The sun’s impact on climate is much larger than is generally recognised, finds a report for the Global Warming Policy Foundation by leading physicist Professor Henrik Svensmark.
Svensmark, a senior researcher in the Astrophysics and Atmospheric Physics Division of the National Space Institute (DTU Space) in Lyngby, Denmark, says that solar activity “has had a significant impact on climate during the Holocene period.”
Numerous studies have shown that throughout the Holocene period (approximately the last 10,000 years) there has been a strong correlation between solar activity and global warming and cooling.
A well-known example is the existence of high solar activity during the Medieval Warm Period, around the year 1000 AD, and the subsequent low levels of solar activity during the cold period, now called The Little Ice Age (1300–1850 AD).
Yet astonishingly the official consensus continues to play down this connection by insisting that the influence of solar activity on climate change is negligible. The reason for this, Svensmark suggests, is that if the sun’s effect on climate change were properly acknowledged then it would involve downgrading the influence of CO2.
“…The official consensus from the Intergovernmental Panel on Climate Change.. [estimates] that the change in solar radiative forcing between 1750 and 2011 was around 0.05 W/m2, a value which is entirely negligible relative to the effect of greenhouse gases, estimated at around 2.3 W/m2. However, the existence of an atmospheric solar-amplification mechanism would have implications for the estimated climate sensitivity to carbon dioxide, suggesting that it is much lower than currently thought.”
In other words, nobody in the climate alarmist establishment wants to admit the importance of the Sun because if they did, bang would go their theory – and attendant funding gravy train – that man-made CO2 is a significant and potentially dangerous driver of climate change.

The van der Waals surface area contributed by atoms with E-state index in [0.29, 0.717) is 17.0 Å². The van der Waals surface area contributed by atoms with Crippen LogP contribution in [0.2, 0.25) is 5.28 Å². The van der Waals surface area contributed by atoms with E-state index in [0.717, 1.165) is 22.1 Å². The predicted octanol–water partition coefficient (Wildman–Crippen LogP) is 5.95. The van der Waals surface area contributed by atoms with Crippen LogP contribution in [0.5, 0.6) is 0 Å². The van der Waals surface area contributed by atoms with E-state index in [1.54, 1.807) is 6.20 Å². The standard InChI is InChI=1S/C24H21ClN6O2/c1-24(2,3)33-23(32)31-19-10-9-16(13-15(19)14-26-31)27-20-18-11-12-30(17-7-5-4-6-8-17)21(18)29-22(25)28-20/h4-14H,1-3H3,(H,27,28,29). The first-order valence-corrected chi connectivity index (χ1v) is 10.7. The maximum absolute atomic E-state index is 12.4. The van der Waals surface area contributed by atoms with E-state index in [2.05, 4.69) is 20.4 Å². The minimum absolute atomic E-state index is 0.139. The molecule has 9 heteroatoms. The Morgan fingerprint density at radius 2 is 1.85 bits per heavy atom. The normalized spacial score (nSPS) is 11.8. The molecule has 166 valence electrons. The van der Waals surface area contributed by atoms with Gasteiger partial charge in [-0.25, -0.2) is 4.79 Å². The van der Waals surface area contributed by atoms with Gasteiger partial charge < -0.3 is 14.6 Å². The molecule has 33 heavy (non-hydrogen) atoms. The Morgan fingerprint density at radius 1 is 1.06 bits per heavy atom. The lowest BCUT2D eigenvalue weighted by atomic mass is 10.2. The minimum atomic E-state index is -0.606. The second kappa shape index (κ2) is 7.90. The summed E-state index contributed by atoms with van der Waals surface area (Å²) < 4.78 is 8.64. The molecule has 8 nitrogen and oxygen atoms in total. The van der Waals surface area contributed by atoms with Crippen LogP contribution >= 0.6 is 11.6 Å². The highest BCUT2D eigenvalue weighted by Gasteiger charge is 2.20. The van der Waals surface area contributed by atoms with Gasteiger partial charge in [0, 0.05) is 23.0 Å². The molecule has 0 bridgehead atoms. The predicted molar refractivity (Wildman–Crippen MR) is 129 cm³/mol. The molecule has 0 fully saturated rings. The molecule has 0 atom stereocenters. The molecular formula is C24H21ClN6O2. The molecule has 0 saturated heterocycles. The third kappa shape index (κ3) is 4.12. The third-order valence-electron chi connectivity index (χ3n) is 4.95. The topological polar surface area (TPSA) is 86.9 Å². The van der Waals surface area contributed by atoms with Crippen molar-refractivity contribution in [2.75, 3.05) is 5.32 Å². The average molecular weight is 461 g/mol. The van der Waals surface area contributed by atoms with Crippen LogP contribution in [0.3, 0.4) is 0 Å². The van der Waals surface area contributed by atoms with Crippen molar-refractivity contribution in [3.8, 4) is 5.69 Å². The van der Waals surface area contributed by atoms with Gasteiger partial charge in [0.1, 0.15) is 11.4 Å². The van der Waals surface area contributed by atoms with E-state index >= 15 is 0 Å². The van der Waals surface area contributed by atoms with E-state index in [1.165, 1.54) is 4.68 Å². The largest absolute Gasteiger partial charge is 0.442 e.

Solar activity – ’caused by magnetic fields that are generated by the Sun’s differential rotation and by convection of the solar plasma’ – can be measured by observing ‘sunspots’. These sunspots increase and decrease in activity cycles of about 11 years. When there are very few of them it is known as a ‘solar minimum’. Historically solar minima coincide with periods of unusual cold – for example the Maunder Minimum of the late 17th century (which saw ice fairs on the River Thames) and the Dalton Minimum of the early 19th century (Napoleon’s Retreat from Moscow).
Sunspot activity in the current solar cycle is historically low. This suggests that we could be heading for a new solar minimum, which could repeat the cold weather of the last Little Ice Age (which ended in the mid-19th century)
It’s not the heat of the sun’s rays which causes these warming and cooling periods. Rather, Svensmark contends, it is most likely the effect of cosmic rays on cloud cover.
Additional support for a cosmic ray–climate connection is the remarkable agreement that is seen on timescales of millions and even billions of years, during which the cosmic ray flux is governed by changes in the stellar environment of the solar system; in other words, it is independent of solar activity. This leads to the conclusion that a microphysical mechanism involving cosmic rays and clouds is operating in the 20 Earth’s atmosphere, and that this mechanism has the potential to explain a significant part of the observed climate variability in relation to solar activity.
But the climate ‘consensus’ still refuses to take this increasingly plausible theory seriously because it is wedded to the idea that carbon dioxide is the more significant driver of ‘climate change.’
Climate science in general is, at present, highly politicised, with many special interests involved. It should therefore be no surprise that the above conclusion on the role of the Sun in climate is strongly disputed. The core problem is that if the Sun has had a large influence over the Holocene period, then it should also have had a significant influence in the 20th century warming, with the consequence that the climate sensitivity to carbon dioxide would be on the low side. The observed decline in solar activity would then also be responsible for the observed slowing of warming in recent years.